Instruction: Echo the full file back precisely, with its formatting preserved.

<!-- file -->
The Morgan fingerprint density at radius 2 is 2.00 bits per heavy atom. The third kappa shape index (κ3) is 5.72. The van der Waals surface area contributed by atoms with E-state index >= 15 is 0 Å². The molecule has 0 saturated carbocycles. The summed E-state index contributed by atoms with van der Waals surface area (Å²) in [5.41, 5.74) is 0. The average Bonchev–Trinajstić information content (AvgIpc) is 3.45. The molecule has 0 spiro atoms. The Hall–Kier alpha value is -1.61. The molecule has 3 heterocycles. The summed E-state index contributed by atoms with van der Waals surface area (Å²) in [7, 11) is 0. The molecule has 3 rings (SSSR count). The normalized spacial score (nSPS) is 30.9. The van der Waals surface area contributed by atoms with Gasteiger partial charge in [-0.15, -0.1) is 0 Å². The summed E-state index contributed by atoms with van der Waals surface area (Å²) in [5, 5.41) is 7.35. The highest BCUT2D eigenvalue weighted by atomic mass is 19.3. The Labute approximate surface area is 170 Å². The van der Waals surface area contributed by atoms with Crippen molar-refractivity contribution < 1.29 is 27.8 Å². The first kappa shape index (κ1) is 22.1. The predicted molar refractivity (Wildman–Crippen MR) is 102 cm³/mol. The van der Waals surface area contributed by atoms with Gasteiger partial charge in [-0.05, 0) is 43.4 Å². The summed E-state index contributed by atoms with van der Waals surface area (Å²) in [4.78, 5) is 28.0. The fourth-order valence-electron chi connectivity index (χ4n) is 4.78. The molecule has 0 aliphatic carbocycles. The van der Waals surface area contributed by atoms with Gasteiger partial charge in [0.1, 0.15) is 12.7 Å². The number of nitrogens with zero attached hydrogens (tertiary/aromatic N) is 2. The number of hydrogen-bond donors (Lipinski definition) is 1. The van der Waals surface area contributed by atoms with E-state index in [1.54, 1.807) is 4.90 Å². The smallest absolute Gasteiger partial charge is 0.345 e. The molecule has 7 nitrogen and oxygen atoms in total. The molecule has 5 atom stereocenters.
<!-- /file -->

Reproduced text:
The Morgan fingerprint density at radius 2 is 2.00 bits per heavy atom. The third kappa shape index (κ3) is 5.72. The van der Waals surface area contributed by atoms with E-state index >= 15 is 0 Å². The molecule has 0 saturated carbocycles. The summed E-state index contributed by atoms with van der Waals surface area (Å²) in [5.41, 5.74) is 0. The average Bonchev–Trinajstić information content (AvgIpc) is 3.45. The molecule has 0 spiro atoms. The Hall–Kier alpha value is -1.61. The molecule has 3 heterocycles. The summed E-state index contributed by atoms with van der Waals surface area (Å²) in [7, 11) is 0. The molecule has 3 rings (SSSR count). The normalized spacial score (nSPS) is 30.9. The van der Waals surface area contributed by atoms with Gasteiger partial charge in [-0.15, -0.1) is 0 Å². The summed E-state index contributed by atoms with van der Waals surface area (Å²) in [5, 5.41) is 7.35. The highest BCUT2D eigenvalue weighted by atomic mass is 19.3. The Labute approximate surface area is 170 Å². The van der Waals surface area contributed by atoms with Crippen molar-refractivity contribution < 1.29 is 27.8 Å². The first kappa shape index (κ1) is 22.1. The predicted molar refractivity (Wildman–Crippen MR) is 102 cm³/mol. The van der Waals surface area contributed by atoms with Gasteiger partial charge in [-0.05, 0) is 43.4 Å². The summed E-state index contributed by atoms with van der Waals surface area (Å²) in [4.78, 5) is 28.0. The fourth-order valence-electron chi connectivity index (χ4n) is 4.78. The molecule has 0 aliphatic carbocycles. The van der Waals surface area contributed by atoms with Gasteiger partial charge in [0.1, 0.15) is 12.7 Å². The number of nitrogens with zero attached hydrogens (tertiary/aromatic N) is 2. The number of hydrogen-bond donors (Lipinski definition) is 1. The van der Waals surface area contributed by atoms with E-state index in [1.54, 1.807) is 4.90 Å². The smallest absolute Gasteiger partial charge is 0.345 e. The molecule has 7 nitrogen and oxygen atoms in total. The molecule has 5 atom stereocenters.